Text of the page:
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Calstep action plan 2 overview for calstart members
 

Calstep action plan 2 overview for calstart members

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The CalSTEP Partners recently unveiled the California Action Plan 2.0 for Transportation Energy Security. The report discusses the compelling reasons for state action on energy security and lays out ...

The CalSTEP Partners recently unveiled the California Action Plan 2.0 for Transportation Energy Security. The report discusses the compelling reasons for state action on energy security and lays out several specific recommendations for California. The presentation--by Jamie Hall, CALSTART Policy Director, provides an overview of the report and its recommendations--was given February 17, 2011.

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  • Petroleum dependence / transportation energy security is key to economic, climate, environmental, and health goalsWe must address this issue now in CaliforniaSmart policies can bolster energy security, reduce toxic emissions, & grow the clean transportation tech industry
  • So why did we feel there was a need for a report now? We are becoming less and less energy secure over time. This is an underreported story, but half of our oil is now imported.
  • Replace with new info
  • Petroleum reduction should be an explicit goal of the State Government – equal in standing to objectives to improving air quality and cutting greenhouse gas emissions
  • Petroleum reduction should be an explicit goal of the State Government – equal in standing to objectives to improving air quality and cutting greenhouse gas emissions
  • Energy commission estimates $100 billion needed by 2050.Investments scheduled to drop off dramaticallyInvestments not targeted as well as they should be
  • Set and enforce strong and consistent vehicle and fuel standards to create a predictable business climate and accelerate innovation
  • Align state transportation funding with strategic and sustainable growth goals; provide flexibility for local and regional authorities to raise revenues for smart growth projectsTechnology and smart growth funding recommendations really suggest big picture change in funding – the goal is to get more “bang for the buck” from limited state investment, and to ensure that our state dollars help achieve petroleum reduction & energy security goals.
  • Move toward “full-cost” pricing to align market incentives with energy security goals and to support cleaner transportation choices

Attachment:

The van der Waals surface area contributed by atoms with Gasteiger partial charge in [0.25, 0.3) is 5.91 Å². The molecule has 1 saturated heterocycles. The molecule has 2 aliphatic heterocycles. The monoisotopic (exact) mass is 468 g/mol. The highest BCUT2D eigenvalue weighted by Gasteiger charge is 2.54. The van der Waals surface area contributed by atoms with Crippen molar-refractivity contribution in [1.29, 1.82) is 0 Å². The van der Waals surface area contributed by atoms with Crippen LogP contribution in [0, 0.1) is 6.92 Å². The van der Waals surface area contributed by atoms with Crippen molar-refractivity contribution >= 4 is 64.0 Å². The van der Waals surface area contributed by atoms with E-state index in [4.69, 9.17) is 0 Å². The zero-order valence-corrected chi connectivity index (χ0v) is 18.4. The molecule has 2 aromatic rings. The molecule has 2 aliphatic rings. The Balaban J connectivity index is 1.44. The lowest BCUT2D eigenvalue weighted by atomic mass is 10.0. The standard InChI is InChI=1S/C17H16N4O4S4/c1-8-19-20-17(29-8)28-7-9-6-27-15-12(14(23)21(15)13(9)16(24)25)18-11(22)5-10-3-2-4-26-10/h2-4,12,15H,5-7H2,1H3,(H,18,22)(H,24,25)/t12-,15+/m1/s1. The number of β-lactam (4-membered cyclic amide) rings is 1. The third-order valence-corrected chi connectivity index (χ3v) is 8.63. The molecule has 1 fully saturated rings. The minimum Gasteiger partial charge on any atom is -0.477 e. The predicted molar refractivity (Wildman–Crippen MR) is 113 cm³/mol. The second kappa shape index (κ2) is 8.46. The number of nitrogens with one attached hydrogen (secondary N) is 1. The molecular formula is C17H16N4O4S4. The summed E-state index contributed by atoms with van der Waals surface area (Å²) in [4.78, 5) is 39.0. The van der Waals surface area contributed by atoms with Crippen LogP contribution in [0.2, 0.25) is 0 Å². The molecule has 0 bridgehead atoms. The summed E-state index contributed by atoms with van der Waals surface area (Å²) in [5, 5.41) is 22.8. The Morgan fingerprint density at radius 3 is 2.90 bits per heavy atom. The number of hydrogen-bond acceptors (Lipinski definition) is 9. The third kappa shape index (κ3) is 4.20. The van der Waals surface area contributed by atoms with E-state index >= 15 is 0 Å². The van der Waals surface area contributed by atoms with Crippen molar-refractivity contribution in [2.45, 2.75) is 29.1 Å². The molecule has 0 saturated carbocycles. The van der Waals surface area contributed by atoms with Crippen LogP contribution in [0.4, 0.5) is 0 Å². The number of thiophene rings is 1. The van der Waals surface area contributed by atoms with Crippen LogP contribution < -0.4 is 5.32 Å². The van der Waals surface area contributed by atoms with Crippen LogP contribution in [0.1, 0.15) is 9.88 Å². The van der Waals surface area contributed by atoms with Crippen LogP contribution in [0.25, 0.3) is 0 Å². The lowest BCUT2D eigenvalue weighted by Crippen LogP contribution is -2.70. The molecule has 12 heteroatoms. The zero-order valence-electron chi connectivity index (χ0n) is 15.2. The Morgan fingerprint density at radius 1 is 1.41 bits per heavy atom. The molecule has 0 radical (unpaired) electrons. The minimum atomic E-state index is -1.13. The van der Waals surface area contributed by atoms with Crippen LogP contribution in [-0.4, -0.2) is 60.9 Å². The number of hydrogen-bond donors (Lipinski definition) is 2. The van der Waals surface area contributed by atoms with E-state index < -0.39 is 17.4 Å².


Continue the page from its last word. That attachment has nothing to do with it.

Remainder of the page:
• Research shows eco-driving can cut fuel use by 10% in the short term and 3-5% over the medium termSuccessful programs already exist in other countries
  • Move toward “full-cost” pricing to align market incentives with energy security goals and to support cleaner transportation choices

Calstep action plan 2 overview for calstart members Calstep action plan 2 overview for calstart members Presentation Transcript

  • California Secure Transportation Partnership (CalSTEP)
    Action Plan 2.0
    Overview for CALSTART Members
    Feb 16, 2011
    John Boesel, President and CEO, CALSTART
    Jamie Hall, Policy Director, CALSTART
  • AGENDA
    CalSTEP Background and Partners
    Action Plan 2.0: Overview, why act now?
    CalSTEP Action Plan 2.0 Policy Recommendations
    Next steps and additional information
  • CalSTEP Background
    Formed in 2005, released report in 2007 with 10 well received recommendations
    Report led to key policy victories
    AB 118 clean transportation funding
    AB 236 state fleet leadership
    PAYDinsurance
  • CalSTEP: Consensus-Driven Process; Diverse Group of Expert Stakeholders
    John Boesel, President and CEO, CALSTART
    James D. Boyd, Vice Chairman, California Energy Commission
    Fred Keeley, Treasurer, Santa Cruz County; Former CA Assembly Speaker Pro Tem
    Neil Koehler, CEO, Pacific Ethanol Inc.
    Arthur Leahy, General Manager, Los Angeles County METRO
    Andrew J. Littlefair, CEO, Clean Energy
    Alan Lloyd, President, International Council on Clean Transportation
    Jeremy Madsen, Greenbelt Alliance
    Vice Admiral Dennis McGinn, US Navy (retired)
    Reg Modlin, Director, Regulatory Affairs, Chrysler
    Patricia Monahan, former Deputy Director, Union of Concerned Scientists*
    Diarmuid O’Connell, Director, Strategic Affairs, Tesla Motors
    George Shultz, Distinguished Scholar, Hoover Institution, Stanford University
    Sven Strohband, Partner, Mohr Davidow Ventures
    Dr. James Sweeney, Professor, Management Science, Stanford University
    Bjorn Wessman, Director, Volvo Monitoring and Concept Center
  • CalSTEP Action Plan 2.0:Purpose and Overarching Theme
    CalSTEP Action Plan 2.0 was driven by the following points